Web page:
And when this implicit logic of intellectual procedure, this subsuming the particular under the general, has been rendered explicit in a formal system of definition and predication and syllogism, such as was worked out by the Greeks, the breach of alliance becomes much harder. For the progress in positive knowledge, as organized by the logical methods, is brought into harmony with progress in religious and philosophic thought.

This advance in the West is still in force, except in so far as psychological advance, and scientific progress generally, tell on the traditional logic and philosophy. Psychological analysis, for instance, shows that we may confuse the effective registration of our knowledge with the actual disposition of the originals. That is to say, this perceiving and judging, by way of generalizing and unifying, is the only way by which we are able to master the infinite diversities and approximate uniformities of phenomena. And it is true that through such procedure great results are attained. Conceptions are widened and deepened. Laws are discovered and then taken up under more general laws. Knowledge groups all phenomena under a few aspects of all but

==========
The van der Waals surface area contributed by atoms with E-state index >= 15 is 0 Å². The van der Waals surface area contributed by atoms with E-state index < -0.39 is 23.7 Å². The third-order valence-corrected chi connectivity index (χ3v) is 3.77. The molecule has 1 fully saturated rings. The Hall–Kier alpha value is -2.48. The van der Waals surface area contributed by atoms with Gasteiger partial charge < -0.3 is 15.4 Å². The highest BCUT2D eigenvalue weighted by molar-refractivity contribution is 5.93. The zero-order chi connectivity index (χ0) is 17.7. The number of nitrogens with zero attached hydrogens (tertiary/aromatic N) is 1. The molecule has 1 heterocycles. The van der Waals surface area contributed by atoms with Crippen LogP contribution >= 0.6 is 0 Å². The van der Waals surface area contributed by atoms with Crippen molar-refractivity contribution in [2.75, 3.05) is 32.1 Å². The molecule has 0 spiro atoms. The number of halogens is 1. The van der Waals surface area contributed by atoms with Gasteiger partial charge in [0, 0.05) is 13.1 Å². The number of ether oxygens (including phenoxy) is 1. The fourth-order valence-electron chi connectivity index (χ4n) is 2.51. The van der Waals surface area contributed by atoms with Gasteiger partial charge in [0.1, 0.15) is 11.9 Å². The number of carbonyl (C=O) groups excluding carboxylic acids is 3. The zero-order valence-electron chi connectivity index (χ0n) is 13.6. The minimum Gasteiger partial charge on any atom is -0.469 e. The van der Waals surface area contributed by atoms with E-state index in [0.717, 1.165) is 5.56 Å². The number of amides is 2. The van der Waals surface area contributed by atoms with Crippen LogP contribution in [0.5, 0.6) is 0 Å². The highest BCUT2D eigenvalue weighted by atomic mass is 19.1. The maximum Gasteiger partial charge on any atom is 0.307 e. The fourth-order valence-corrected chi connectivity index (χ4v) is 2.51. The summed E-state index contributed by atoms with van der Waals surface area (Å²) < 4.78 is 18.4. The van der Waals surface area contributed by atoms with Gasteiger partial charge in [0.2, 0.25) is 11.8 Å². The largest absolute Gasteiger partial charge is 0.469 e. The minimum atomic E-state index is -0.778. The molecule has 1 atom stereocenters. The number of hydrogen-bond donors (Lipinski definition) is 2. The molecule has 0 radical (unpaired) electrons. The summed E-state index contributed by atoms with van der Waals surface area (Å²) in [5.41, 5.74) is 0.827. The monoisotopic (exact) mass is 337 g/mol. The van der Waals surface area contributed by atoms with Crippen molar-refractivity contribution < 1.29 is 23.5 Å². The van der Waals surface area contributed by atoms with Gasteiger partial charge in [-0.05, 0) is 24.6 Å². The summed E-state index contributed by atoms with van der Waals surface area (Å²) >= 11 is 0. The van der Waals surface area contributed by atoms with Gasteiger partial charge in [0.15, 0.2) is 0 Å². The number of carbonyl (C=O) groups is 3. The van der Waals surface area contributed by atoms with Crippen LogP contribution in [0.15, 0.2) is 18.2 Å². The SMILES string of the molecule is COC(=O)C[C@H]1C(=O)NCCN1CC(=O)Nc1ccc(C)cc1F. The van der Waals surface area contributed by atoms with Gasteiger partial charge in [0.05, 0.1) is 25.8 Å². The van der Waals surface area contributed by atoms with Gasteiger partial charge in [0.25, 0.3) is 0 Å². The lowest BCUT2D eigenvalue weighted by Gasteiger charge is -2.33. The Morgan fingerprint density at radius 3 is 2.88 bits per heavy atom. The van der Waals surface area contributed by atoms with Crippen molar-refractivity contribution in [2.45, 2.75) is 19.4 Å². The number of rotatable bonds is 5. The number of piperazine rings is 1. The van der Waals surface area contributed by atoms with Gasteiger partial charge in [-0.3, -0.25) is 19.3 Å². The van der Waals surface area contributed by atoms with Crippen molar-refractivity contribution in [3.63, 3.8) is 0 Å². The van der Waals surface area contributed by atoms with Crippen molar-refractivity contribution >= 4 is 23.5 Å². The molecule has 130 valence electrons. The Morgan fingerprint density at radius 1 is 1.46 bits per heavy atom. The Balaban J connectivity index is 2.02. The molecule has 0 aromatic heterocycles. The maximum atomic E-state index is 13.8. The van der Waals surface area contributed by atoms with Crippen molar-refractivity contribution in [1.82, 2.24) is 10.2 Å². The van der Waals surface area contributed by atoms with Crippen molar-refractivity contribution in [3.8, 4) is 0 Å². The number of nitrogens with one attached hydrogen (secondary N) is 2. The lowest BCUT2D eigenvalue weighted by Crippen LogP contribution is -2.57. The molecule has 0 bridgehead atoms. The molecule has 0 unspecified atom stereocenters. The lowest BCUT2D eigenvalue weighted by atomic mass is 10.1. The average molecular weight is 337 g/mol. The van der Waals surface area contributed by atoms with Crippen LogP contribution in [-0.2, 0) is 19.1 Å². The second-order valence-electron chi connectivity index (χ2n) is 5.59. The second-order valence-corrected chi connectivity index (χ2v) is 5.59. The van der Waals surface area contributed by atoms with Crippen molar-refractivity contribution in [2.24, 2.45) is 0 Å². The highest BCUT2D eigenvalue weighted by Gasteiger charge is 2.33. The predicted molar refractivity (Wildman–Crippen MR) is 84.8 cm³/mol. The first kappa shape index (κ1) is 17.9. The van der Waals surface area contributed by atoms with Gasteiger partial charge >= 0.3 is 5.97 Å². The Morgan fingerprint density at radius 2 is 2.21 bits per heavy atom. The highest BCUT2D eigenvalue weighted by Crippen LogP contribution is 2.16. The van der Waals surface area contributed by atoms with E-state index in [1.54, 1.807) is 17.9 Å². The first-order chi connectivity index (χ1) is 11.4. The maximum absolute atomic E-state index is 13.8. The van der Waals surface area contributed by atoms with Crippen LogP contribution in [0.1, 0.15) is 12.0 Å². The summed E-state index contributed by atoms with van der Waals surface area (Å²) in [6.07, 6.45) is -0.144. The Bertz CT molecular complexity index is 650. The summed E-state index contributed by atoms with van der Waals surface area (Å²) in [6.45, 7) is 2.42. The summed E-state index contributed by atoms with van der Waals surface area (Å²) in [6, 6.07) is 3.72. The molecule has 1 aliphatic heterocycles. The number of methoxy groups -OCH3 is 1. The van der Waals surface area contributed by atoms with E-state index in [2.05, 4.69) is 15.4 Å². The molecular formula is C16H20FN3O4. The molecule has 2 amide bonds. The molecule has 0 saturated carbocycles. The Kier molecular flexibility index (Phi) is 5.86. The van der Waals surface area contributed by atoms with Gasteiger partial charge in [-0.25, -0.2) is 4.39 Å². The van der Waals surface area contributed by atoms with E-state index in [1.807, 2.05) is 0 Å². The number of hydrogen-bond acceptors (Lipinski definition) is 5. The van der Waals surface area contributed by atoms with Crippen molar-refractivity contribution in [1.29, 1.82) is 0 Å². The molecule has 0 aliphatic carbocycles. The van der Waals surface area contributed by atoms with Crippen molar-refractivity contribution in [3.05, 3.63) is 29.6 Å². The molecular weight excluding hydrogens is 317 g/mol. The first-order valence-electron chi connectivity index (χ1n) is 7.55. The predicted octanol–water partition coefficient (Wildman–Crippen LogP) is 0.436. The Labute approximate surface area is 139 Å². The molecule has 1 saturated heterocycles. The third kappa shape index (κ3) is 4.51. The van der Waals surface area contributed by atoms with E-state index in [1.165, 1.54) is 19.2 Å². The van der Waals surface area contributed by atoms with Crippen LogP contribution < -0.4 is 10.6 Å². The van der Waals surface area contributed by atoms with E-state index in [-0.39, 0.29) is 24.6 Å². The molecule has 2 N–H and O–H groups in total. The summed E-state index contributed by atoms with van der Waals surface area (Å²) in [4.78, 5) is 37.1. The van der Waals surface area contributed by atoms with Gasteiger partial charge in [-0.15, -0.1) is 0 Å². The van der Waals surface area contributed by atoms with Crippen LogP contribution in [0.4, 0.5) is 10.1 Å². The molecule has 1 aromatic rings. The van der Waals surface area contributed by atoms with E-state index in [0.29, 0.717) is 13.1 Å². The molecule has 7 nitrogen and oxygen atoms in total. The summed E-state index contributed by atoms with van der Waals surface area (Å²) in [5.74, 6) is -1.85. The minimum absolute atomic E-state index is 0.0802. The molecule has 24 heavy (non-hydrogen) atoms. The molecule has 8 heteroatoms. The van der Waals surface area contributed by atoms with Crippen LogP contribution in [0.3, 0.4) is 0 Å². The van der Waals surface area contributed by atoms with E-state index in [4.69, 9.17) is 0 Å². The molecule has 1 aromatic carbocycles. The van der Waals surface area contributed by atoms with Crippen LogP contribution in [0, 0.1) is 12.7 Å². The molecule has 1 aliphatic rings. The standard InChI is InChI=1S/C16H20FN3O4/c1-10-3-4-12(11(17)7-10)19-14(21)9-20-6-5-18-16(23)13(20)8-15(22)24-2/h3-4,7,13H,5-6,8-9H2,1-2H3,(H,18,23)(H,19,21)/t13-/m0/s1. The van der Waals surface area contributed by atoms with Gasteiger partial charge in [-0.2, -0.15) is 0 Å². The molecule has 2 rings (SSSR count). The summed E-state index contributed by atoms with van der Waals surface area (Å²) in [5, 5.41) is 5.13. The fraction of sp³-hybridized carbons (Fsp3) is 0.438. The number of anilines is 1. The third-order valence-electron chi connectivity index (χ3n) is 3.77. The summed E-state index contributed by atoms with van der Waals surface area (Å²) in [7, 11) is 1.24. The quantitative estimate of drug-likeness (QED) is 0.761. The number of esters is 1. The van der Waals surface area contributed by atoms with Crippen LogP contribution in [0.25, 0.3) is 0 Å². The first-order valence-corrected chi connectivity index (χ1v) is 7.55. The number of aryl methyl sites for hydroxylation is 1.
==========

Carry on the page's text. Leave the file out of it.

supreme generality. Unification of knowledge is everywhere considered as the ideal aim of intellect.

But, after all, this is only the ideal method and economy of intellect. The stenographer's ideal is to compress recorded matter into the fewest symbols by which he can reproduce faithfully. Limitations of time and faculty constrain us to become mental stenographers. We simplify concrete reality by abstractions, we compress it by generalizations. And the abstract and general terms become symbols which perhaps are not adequately the mirrors of the real and the true.

Now whatever be our view as to the reality of an external world outside our perception of it, psychology teaches us to distinguish our fetches of abstraction and generalization for what they are psychologically-i.e. for effective mental shorthand-whatever they may represent besides. The logical form of Universal in term and in proposition is as much a token of our weakness in realizing the Particular as of our strength in constructing what is at best an abstract and hypothetical whole. The philosophical concept of the One is pregnant with powerful associations. To what extent is it simply as a mathematical symbol in a hypothetical cosmos of carefully selected data, whence the infinite concrete is eliminated lest it "should flow in over us "1 and overwhelm us?

Now, the Buddhistic phenomenalism had also both the one and the other member of this great alliance of Noumenon and Unity to contend with. But the alliance had, so far at least as we know or can infer, not yet been welded together by a logical organon, or by any development in inductive science. Gotama and his apostles were, to some extent, conversant with the best culture of their age, yet when they shape their discourse according to anything

1 Infra, § 1345:

"Yam . . . pāpakā akusalā dhammā anvāssaveyyum." Cf. Maudsley, Body and Will, p. 225.